NATO Burden-Sharing and Keeping the Peace: Crisis Response and the Military Capabilities Gap
Sackett, Brent John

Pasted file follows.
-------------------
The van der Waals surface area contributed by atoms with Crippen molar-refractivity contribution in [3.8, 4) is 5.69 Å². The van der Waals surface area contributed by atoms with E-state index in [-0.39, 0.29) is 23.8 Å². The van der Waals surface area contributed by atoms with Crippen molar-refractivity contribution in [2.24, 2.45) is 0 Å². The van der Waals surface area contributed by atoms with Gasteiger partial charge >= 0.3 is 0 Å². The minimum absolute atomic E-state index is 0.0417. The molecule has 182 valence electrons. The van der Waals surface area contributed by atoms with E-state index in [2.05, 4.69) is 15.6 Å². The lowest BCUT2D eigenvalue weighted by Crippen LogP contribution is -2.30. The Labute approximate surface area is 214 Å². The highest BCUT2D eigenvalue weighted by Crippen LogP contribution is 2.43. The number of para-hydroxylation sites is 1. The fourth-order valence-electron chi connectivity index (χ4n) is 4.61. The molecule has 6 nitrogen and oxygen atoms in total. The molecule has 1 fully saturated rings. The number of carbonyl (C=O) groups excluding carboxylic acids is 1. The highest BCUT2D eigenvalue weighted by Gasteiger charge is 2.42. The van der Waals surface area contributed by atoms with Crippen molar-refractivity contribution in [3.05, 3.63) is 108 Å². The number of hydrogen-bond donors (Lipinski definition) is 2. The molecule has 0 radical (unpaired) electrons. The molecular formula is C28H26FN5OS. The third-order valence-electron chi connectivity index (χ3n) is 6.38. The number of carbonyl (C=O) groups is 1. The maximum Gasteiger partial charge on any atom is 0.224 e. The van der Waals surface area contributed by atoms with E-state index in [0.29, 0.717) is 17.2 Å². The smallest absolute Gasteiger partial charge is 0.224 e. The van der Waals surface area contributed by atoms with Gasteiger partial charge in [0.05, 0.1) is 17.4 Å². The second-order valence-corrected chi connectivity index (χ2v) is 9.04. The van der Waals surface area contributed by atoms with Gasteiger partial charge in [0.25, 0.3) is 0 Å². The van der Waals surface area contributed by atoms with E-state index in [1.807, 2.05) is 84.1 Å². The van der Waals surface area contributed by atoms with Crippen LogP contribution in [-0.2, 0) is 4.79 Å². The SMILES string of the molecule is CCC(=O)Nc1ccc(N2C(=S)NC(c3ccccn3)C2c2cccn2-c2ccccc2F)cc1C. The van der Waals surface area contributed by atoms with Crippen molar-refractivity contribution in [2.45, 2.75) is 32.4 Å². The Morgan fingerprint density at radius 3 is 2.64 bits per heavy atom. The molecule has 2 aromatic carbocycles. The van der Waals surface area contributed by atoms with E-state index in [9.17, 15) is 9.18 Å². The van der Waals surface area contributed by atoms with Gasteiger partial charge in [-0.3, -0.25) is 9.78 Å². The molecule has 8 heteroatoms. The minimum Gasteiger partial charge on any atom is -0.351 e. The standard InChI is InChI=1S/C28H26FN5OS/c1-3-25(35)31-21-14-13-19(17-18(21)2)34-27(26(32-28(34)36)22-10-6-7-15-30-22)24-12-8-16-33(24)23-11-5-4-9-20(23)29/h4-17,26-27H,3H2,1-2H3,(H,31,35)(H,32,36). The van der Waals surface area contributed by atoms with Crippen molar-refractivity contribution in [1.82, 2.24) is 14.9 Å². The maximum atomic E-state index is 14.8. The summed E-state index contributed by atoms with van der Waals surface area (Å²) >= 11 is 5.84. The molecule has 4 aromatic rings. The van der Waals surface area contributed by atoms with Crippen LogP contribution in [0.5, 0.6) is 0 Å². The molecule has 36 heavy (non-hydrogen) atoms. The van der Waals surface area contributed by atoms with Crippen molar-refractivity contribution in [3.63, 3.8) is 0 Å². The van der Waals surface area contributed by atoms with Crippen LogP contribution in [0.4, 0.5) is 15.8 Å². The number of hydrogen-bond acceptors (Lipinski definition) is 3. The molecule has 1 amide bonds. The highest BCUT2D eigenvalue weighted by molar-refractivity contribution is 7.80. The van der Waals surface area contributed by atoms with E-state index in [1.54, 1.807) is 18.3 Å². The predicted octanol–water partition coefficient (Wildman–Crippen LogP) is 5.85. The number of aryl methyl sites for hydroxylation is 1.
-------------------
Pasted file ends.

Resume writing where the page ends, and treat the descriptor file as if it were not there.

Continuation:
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Since NATO was founded in 1949, the issue of burden-sharing has been fiercely debated. Members have argued about what constitutes a fair contribution and who is getting the most benefit. During the early days, America’s monopoly on nuclear weapons led to U.S. overcontribution and free riding by the poorer members. After NATO moved to a flexible response military strategy, conventional weapons became more relevant and burden-sharing came to be more balanced. Since the 1992 Oslo declaration committed the alliance to out-of-area crisis response, burden-sharing has changed again. Using the NATO air operations in the Balkans conflict as a case study, I show that burden-sharing has again shifted towards exploitation of wealthier members. Rather than using military expenditures as a contribution measurement, I examine aircraft and sortie contributions to the combat operations. Based on a Spearman rank correlation test using aircraft contributions, I find evidence that the rich carried a disproportional burden in the conflict. The exploitation was more pronounced when I examined the sorties flown by each nation, showing that the richer members flew their aircraft disproportionately more than the poorer ones. Examining contributions of the more complex and expensive support aircraft resulted in even stronger evidence of exploitation. In addition, the U.S. became an extreme outlier when I examined the sorties flown by these support aircraft. No other member was able to provide these critical types of sorties. These results endorse the argument that a capabilities gap exists in NATO. When I compared these defense burdens to benefit measurements, I find a lack of concordance between burdens and benefits during the Kosovo air campaign. Many European members received a larger benefit share relative to their aircraft and sortie contributions to the conflict. This suggests less cohesion in the alliance. Analysis of the contributions of support aircraft and sorties provided the strongest evidence of a three-tiered alliance with burden and benefit shares significantly out of balance. The emergence of the capabilities gap indicates that the alliance will face significant policy challenges moving forward.